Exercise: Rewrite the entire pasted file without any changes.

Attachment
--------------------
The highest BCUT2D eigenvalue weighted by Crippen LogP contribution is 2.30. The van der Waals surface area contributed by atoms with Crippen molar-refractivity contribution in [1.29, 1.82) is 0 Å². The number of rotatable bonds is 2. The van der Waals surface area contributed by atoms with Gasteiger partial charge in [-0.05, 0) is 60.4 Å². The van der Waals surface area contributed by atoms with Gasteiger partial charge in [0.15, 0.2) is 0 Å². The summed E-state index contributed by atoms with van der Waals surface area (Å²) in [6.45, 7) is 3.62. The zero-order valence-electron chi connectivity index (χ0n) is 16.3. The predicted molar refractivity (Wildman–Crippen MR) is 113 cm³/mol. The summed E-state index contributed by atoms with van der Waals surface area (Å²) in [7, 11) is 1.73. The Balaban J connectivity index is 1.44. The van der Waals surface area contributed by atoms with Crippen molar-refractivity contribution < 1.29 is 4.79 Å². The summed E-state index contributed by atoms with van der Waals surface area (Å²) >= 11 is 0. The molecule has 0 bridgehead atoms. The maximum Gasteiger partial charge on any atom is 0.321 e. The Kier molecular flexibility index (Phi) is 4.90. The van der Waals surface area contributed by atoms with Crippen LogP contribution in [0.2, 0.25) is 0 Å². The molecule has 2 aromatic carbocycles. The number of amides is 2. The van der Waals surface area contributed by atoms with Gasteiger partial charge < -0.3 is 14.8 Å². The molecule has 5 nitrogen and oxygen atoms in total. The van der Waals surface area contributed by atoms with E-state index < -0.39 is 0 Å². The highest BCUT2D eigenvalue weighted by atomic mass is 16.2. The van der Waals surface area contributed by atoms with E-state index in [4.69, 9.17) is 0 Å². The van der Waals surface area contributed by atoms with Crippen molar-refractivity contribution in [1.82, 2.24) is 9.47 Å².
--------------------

The highest BCUT2D eigenvalue weighted by Crippen LogP contribution is 2.30. The van der Waals surface area contributed by atoms with Crippen molar-refractivity contribution in [1.29, 1.82) is 0 Å². The number of rotatable bonds is 2. The van der Waals surface area contributed by atoms with Gasteiger partial charge in [-0.05, 0) is 60.4 Å². The van der Waals surface area contributed by atoms with Gasteiger partial charge in [0.15, 0.2) is 0 Å². The summed E-state index contributed by atoms with van der Waals surface area (Å²) in [6.45, 7) is 3.62. The zero-order valence-electron chi connectivity index (χ0n) is 16.3. The predicted molar refractivity (Wildman–Crippen MR) is 113 cm³/mol. The summed E-state index contributed by atoms with van der Waals surface area (Å²) in [7, 11) is 1.73. The Balaban J connectivity index is 1.44. The van der Waals surface area contributed by atoms with Crippen molar-refractivity contribution < 1.29 is 4.79 Å². The summed E-state index contributed by atoms with van der Waals surface area (Å²) >= 11 is 0. The molecule has 0 bridgehead atoms. The maximum Gasteiger partial charge on any atom is 0.321 e. The Kier molecular flexibility index (Phi) is 4.90. The van der Waals surface area contributed by atoms with Crippen LogP contribution in [0.2, 0.25) is 0 Å². The molecule has 2 aromatic carbocycles. The number of amides is 2. The van der Waals surface area contributed by atoms with Gasteiger partial charge < -0.3 is 14.8 Å². The molecule has 5 nitrogen and oxygen atoms in total. The van der Waals surface area contributed by atoms with E-state index < -0.39 is 0 Å². The highest BCUT2D eigenvalue weighted by atomic mass is 16.2. The van der Waals surface area contributed by atoms with E-state index in [4.69, 9.17) is 0 Å². The van der Waals surface area contributed by atoms with Crippen molar-refractivity contribution in [1.82, 2.24) is 9.47 Å².